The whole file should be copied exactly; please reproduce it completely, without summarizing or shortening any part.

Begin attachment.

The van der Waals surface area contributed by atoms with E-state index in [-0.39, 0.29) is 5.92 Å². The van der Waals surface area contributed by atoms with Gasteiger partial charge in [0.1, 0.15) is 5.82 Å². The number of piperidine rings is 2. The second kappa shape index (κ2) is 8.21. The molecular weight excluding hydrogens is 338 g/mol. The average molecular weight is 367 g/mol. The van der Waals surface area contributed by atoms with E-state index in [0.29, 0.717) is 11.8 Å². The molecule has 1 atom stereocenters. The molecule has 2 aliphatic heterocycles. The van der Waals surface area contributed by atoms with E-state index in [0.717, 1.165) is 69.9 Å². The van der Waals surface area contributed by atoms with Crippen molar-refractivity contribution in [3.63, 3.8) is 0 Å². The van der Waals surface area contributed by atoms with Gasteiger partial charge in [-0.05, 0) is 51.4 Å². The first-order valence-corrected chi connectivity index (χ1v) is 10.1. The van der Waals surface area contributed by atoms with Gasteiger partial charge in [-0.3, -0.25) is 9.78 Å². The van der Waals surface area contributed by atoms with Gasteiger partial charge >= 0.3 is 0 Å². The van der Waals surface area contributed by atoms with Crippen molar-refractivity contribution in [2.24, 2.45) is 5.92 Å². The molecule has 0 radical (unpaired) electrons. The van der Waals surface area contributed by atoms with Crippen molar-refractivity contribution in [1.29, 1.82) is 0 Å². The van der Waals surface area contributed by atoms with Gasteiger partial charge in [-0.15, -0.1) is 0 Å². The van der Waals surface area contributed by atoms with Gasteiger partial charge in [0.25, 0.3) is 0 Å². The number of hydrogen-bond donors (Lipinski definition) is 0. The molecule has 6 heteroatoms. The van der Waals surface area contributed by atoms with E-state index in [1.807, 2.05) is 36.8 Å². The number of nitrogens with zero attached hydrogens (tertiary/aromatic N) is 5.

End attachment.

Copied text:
The van der Waals surface area contributed by atoms with E-state index in [-0.39, 0.29) is 5.92 Å². The van der Waals surface area contributed by atoms with Gasteiger partial charge in [0.1, 0.15) is 5.82 Å². The number of piperidine rings is 2. The second kappa shape index (κ2) is 8.21. The molecular weight excluding hydrogens is 338 g/mol. The average molecular weight is 367 g/mol. The van der Waals surface area contributed by atoms with E-state index in [0.29, 0.717) is 11.8 Å². The molecule has 1 atom stereocenters. The molecule has 2 aliphatic heterocycles. The van der Waals surface area contributed by atoms with E-state index in [0.717, 1.165) is 69.9 Å². The van der Waals surface area contributed by atoms with Crippen molar-refractivity contribution in [3.63, 3.8) is 0 Å². The van der Waals surface area contributed by atoms with Gasteiger partial charge in [-0.05, 0) is 51.4 Å². The first-order valence-corrected chi connectivity index (χ1v) is 10.1. The van der Waals surface area contributed by atoms with Gasteiger partial charge in [-0.3, -0.25) is 9.78 Å². The van der Waals surface area contributed by atoms with Gasteiger partial charge >= 0.3 is 0 Å². The van der Waals surface area contributed by atoms with Crippen molar-refractivity contribution in [2.24, 2.45) is 5.92 Å². The molecule has 0 radical (unpaired) electrons. The van der Waals surface area contributed by atoms with Crippen molar-refractivity contribution in [1.29, 1.82) is 0 Å². The van der Waals surface area contributed by atoms with Gasteiger partial charge in [-0.15, -0.1) is 0 Å². The van der Waals surface area contributed by atoms with Gasteiger partial charge in [0.25, 0.3) is 0 Å². The number of hydrogen-bond donors (Lipinski definition) is 0. The molecule has 6 heteroatoms. The van der Waals surface area contributed by atoms with E-state index in [1.807, 2.05) is 36.8 Å². The number of nitrogens with zero attached hydrogens (tertiary/aromatic N) is 5.